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The Reis Magos Fort, Goa, India


Sitting out in the garden, sipping our cold beers in my brother’s beauiful Verem Villa, designed by Charles Correa, he told us that the Reis Magos Fort had been restored and was open to the public. The heat haze on the Mandovi river infront of us, had the habit of lulling us into a stupor, but this news galvanised into making a plan to visit.

For years we had always curiously looked at the crumbling yet forbidding looking edifice, but it was firmly closed to public view. Situated on a promontory which juts out into the Mandovi and stares out belligerently at Panjim city on the other bank, Reis Magos means the Three Kings or the Magi in Portuguese. So the very next morning we drove up past the church with grass and ferns sprouting out of its tall stairway and walked along a steep pathway into the fort. History tells us it was built in 1543 by the Portuguese, on the site of the smaller fort built by Adil Shah in 1497. Later in the 1900’s the fort became a jail for regular convicts and prisoners.

The steps going up to the fort are shallow, but the walk is a steep incline and we were huffing and puffing by the time we reached the entrance door. Looking up, your eyes are immediately drawn to a carved crown at the entrance façade, which is fixed into the imposing laterite walls of the fort. We were told that work on the fort had begun way back in 2008 with the 3.5 crore spent being provided by the UK-based Helen Hamlyn Trust, and INTACH a non-governmental organisation which specialises in the restoration of monuments in Goa.
On the opposite side of the entrance is a massive Peepul tree, around which a story is woven, about how the tree strangled to death the original mango it was a parasite on. Curious little stories like these are found across the fort, which would have been a boring uninteresting relic to visit. But for all of us the knowledge that it was a prison till recently, was the most unsettling fact of all.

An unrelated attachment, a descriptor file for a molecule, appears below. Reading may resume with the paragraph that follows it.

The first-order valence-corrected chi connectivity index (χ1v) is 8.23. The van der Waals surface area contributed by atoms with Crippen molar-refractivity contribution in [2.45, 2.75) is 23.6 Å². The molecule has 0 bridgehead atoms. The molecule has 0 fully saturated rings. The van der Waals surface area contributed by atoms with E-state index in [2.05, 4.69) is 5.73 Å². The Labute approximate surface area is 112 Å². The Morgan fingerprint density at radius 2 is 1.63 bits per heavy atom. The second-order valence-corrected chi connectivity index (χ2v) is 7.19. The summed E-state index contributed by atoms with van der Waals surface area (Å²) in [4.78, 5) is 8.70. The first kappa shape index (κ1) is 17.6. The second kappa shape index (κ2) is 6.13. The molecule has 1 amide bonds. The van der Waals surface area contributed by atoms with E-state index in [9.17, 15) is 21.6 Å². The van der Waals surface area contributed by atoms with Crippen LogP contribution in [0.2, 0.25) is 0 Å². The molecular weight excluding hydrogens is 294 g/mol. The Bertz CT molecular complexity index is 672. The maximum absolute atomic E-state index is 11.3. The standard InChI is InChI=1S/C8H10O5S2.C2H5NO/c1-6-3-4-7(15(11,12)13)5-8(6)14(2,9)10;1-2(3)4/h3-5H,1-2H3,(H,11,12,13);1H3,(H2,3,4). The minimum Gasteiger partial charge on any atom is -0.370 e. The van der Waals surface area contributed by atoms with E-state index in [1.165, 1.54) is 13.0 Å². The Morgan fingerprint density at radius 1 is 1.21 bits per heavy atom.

Walking into the fort through the seemingly impenetrable doors, the magnificent latrite walls with their strange turrets rose up before us.Climbing up a wrought iron winding stairway to the top, we were speechless with the spectacular view stretching out before us. The sea stretched hazily to the horizon, with fringes of white beaches and swaying coconut palms. We were viewing Goa at its pristine best, from our vantage point, atop the Reis Magos fort! We could not see the teeming holiday makers or the masses of plastic that seem to litter most beaches. Just the vast expanse of ocean, with a hot blue and white cloud flecked sky.

Dotted across the battlements were originally 33 canons, which were placed to guard the fort. However today there are just seven of the guns left, which have been loaded onto wooden stands, built like they were in days of yore. A lot of effort has been taken into giving the visitor a feel of the old fort, keeping the structure and its embellishments, as they originally were.

But what makes the whole experience unique is the display of famed Goan cartoonist Mario Miranda’s work. Miranda was one of the movers and shakers behind the project and Gerard da Cunha renowned architect, worked on the tasteful restoration.

We ambled through the halls which are now turned into galleries, showcasing Mirandas art. We giggled and openly guffawed at his immortal characters, such as Mrs Nimboopani, Ms Fonseca, The Boss, Godbole, Bundaldass and Moonswamy. Huge hips, pouting lips, heavy bosoms, suspenders and pot bellies were his trade mark quirky insights, of his love for his home and the people of Goa. And the polka dot, he seemed to love the most, as it pops up everywhere.

So if you have a free weekend coming up, or are just visiting Goa on holiday,take a trip to the Reis Magos fort and enjoy a well laid out and immaculately maintained display, and amazingly, its all for free!

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Content copyright © 2014 by Marianne de Nazareth. All rights reserved.
This content was written by Marianne de Nazareth. If you wish to use this content in any manner, you need written permission. Contact Marianne de Nazareth for details.

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